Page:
Advertisement

AGE

, Volume 32, Issue 3, pp 337–346 | Cite as

Influence of aerobic fitness on age-related lymphocyte DNA damage in humans: relationship with mitochondria respiratory chain and hydrogen peroxide production

  • Maria Paula MotaEmail author
  • Francisco M. Peixoto
  • Jorge F. Soares
  • Pedro A. Figueiredo
  • José C. Leitão
  • Isabel Gaivão
  • José A. Duarte
Article

Abstract

The aim of this study was to analyze the influence of aerobic fitness (AF) on age-related lymphocyte DNA damage in humans, giving special attention to the role of the mitochondrial respiratory chain and hydrogen peroxide production. Considering age and AF (as assessed by VO2max), 66 males (19–59 years old) were classified as high fitness (HF) or low fitness (LF) and distributed into one of the following groups: young adults (19–29 years old), adults (30–39 years old), and middle-aged adults (over 40 years old). Peripheral lymphocytes obtained at rest were used to assess DNA damage (strand breaks and formamidopyrimidine DNA glycosylase (FPG) sites through the comet assay), activity of mitochondrial complexes I and II (polarographically measured), and the hydrogen peroxide production rate (assayed by fluorescence). Results revealed a significant interaction between age groups and AF for DNA strand breaks (F = 8.415, p = .000), FPG sites (F = 11.766, p = .000), mitochondrial complex I activity (F = 7.555, p = .000), and H2O2 production (F = 7.500, p = .000). Except for mitochondrial complex II activity, the age variation of the remaining parameters was significantly attenuated by HF. Considering each AF level, an increase in DNA strand breaks and FPG sites with age (r = 0.655, p = 0.000, and r = 0.738, p = 0.000, respectively) was only observed in LF. Moreover, decreased mitochondrial complex I activity with age (r = −.470, p = .009) was reported in LF. These results allow the conclusion that high AF seems to play a key role in attenuating the biological aging process.

Keywords

DNA damage FPG sites Oxidative stress Mitochondrial respiratory chain Aging Exercise 

Notes

Acknowledgments

We are thankful to Dr. Andrew Collins (University of Oslo, Oslo Norway) for providing the comet assay protocol and the enzyme FPG.

Grants

This work was supported by a grant from the Fundação para a Ciência e Tecnologia (POCI/DES/62301/2004, POCI 2010, and FEDER).

References

  1. ACSM (American College of Sports Medicine Position Stand) (1998) Exercise and physical activity for older adults. Med Sci Sports Exerc 30(6):992–1008CrossRefGoogle Scholar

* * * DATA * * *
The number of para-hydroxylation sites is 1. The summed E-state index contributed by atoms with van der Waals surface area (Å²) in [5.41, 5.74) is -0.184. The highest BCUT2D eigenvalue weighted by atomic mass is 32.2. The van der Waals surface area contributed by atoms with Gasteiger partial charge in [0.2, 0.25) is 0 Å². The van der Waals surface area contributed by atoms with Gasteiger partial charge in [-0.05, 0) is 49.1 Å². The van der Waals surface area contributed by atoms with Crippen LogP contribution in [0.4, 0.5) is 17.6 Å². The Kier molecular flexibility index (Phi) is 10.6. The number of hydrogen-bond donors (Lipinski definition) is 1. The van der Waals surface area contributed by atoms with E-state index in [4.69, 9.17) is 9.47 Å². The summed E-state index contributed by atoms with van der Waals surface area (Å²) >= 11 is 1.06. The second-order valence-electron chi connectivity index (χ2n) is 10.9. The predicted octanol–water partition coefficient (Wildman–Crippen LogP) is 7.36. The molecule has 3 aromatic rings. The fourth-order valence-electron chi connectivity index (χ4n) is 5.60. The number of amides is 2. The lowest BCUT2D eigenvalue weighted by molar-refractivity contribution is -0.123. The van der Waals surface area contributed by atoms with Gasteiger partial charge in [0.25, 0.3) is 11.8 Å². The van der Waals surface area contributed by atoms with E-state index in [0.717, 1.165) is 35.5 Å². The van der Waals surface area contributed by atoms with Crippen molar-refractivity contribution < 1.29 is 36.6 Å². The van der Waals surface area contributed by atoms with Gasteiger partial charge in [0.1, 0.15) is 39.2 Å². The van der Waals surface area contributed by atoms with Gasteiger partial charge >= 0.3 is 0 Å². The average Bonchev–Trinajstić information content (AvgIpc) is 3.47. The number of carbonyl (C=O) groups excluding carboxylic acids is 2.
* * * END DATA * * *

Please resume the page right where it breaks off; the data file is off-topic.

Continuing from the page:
2. Agarwal S, Sohal RS (1994) DNA oxidative damage and life expectancy in houseflies. Proc Natl Acad Sci USA 91(25):12332–12335CrossRefPubMedGoogle Scholar
  3. Ascensão A, Magalhaes J, Soares JM, Ferreira R, Neuparth MJ, Marques F et al (2005) Moderate endurance training prevents doxorubicin-induced in vivo mitochondriopathy and reduces the development of cardiac apoptosis. Am J Physiol Heart Circ Physiol 289(2):H722–H731CrossRefPubMedGoogle Scholar
  4. Ascensão A, Ferreira R, Magalhaes J (2007) Exercise-induced cardioprotection: biochemical, morphological and functional evidence in whole tissue and isolated mitochondria. Int J Cardiol 117(1):16–30CrossRefPubMedGoogle Scholar
  5. Beckman KB, Ames BN (1998a) The free radical theory of aging matures. Physiol Rev 78(2):547–581PubMedGoogle Scholar
  6. Beckman KB, Ames BN (1998b) Mitochondrial aging: open questions. Ann N Y Acad Sci 854:118–127CrossRefPubMedGoogle Scholar
  7. Bradford MM (1976) Rapid and sensitive method for quantitation of microgram quantities of protein utilizing principle of protein-dye binding. Anal Biochem 72(1–2):248–254CrossRefPubMedGoogle Scholar
  8. Brierley EJ, Johnson MA, Lightowlers RN, James OF, Turnbull DM (1998) Role of mitochondrial DNA mutations in human aging: implications for the central nervous system and muscle. Ann Neurol 43(2):217–223CrossRefPubMedGoogle Scholar
  9. Bruce RA, Kusumi F, Hosmer D (1973) Maximal oxygen intake and nomographic assessment of functional aerobic impairment in cardiovascular disease. Am Heart J 85(4):546–562CrossRefPubMedGoogle Scholar
  10. Chakravarty EF, Hubert HB, Lingala VB, Fries JF (2008) Reduced disability and mortality among aging runners—a 21-year longitudinal study. Arch Intern Med 168(15):1638–1646CrossRefPubMedGoogle Scholar
  11. Chen JH, Hales CN, Ozanne SE (2007) DNA damage, cellular senescence and organismal ageing: causal or correlative? Nucleic Acids Res 35(22):7417–7428CrossRefPubMedGoogle Scholar
  12. Collins AR (2004) The comet assay for DNA damage and repair: principles, applications, and limitations. Mol Biotechnol 26(3):249–261CrossRefPubMedGoogle Scholar
  13. Cooke MS, Evans MD, Dizdaroglu M, Lunec J (2003) Oxidative DNA damage: mechanisms, mutation, and disease. Faseb J 17(10):1195–1214CrossRefPubMedGoogle Scholar
  14. Courneya KS, Karvinen KH (2007) Exercise, aging, and cancer. Appl Physiol Nutr Metab 32(6):1001–1007CrossRefPubMedGoogle Scholar
  15. den Hoed M, Hesselink MKC, van Kranenburg GPJ, Westerterp KR (2008) Habitual physical activity in daily life correlates positively with markers for mitochondrial capacity. J Appl Physiol 105(2):561–568CrossRefGoogle Scholar
  16. Figueiredo PA, Mota MP, Appell HJ, Duarte JA (2008) The role of mitochondria in aging of skeletal muscle. Biogerontology 9(2):67–84CrossRefPubMedGoogle Scholar
  17. Friedenreich CM (2001) Physical activity and cancer prevention: from observational to intervention research. Cancer Epidemiol Biomarkers Prev 10(4):287–301PubMedGoogle Scholar
  18. Friedenreich CM, Orenstein MR (2002) Physical activity and cancer prevention: etiologic evidence and biological mechanisms. J Nutr 132(11 Suppl):3456S–3464SPubMedGoogle Scholar
  19. Halliwell B (1999) Oxygen and nitrogen are pro-carcinogens. Damage to DNA by reactive oxygen, chlorine and nitrogen species: measurement, mechanism and the effects of nutrition. Mutat Res 443(1–2):37–52PubMedGoogle Scholar
  20. Hudson EK, Hogue BA, Souza-Pinto NC, Croteau DL, Anson RM, Bohr VA et al (1998) Age-associated change in mitochondrial DNA damage. Free Radic Res 29(6):573–579CrossRefPubMedGoogle Scholar
  21. Judge S, Leeuwenburgh C (2007) Cardiac mitochondrial bioenergetics, oxidative stress, and aging. Am J Physiol Cell Physiol 292(6):C1983–C1992CrossRefPubMedGoogle Scholar
  22. Kohut ML, Senchina DS (2004) Reversing age-associated immunosenescence via exercise. Exerc Immunol Rev 10:6–41PubMedGoogle Scholar
  23. Krajcovicova-Kudlackova M, Valachovicova M, Paukova V, Dusinska M (2008) Effects of diet and age on oxidative damage products in healthy subjects. Physiol Res 57(4):647–651PubMedGoogle Scholar